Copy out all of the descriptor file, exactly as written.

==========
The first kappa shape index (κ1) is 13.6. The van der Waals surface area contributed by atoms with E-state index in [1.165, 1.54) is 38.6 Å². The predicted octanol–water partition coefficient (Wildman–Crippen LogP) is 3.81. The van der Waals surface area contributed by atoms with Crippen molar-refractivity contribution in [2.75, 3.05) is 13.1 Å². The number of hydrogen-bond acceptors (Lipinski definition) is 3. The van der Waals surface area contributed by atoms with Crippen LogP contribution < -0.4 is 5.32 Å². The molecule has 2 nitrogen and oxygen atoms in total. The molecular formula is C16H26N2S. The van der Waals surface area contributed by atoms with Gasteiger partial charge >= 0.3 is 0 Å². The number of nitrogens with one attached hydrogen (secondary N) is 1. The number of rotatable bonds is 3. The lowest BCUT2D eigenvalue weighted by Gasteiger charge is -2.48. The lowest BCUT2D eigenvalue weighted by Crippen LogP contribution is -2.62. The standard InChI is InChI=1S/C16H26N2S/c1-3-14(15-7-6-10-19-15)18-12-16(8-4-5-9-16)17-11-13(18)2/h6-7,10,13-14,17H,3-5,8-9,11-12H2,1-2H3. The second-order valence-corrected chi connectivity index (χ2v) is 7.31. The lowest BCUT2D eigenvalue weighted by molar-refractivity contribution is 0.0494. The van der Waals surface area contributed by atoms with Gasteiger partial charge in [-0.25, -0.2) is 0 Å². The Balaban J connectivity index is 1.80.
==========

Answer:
The first kappa shape index (κ1) is 13.6. The van der Waals surface area contributed by atoms with E-state index in [1.165, 1.54) is 38.6 Å². The predicted octanol–water partition coefficient (Wildman–Crippen LogP) is 3.81. The van der Waals surface area contributed by atoms with Crippen molar-refractivity contribution in [2.75, 3.05) is 13.1 Å². The number of hydrogen-bond acceptors (Lipinski definition) is 3. The van der Waals surface area contributed by atoms with Crippen LogP contribution < -0.4 is 5.32 Å². The molecule has 2 nitrogen and oxygen atoms in total. The molecular formula is C16H26N2S. The van der Waals surface area contributed by atoms with Gasteiger partial charge >= 0.3 is 0 Å². The number of nitrogens with one attached hydrogen (secondary N) is 1. The number of rotatable bonds is 3. The lowest BCUT2D eigenvalue weighted by Gasteiger charge is -2.48. The lowest BCUT2D eigenvalue weighted by Crippen LogP contribution is -2.62. The standard InChI is InChI=1S/C16H26N2S/c1-3-14(15-7-6-10-19-15)18-12-16(8-4-5-9-16)17-11-13(18)2/h6-7,10,13-14,17H,3-5,8-9,11-12H2,1-2H3. The second-order valence-corrected chi connectivity index (χ2v) is 7.31. The lowest BCUT2D eigenvalue weighted by molar-refractivity contribution is 0.0494. The van der Waals surface area contributed by atoms with Gasteiger partial charge in [-0.25, -0.2) is 0 Å². The Balaban J connectivity index is 1.80.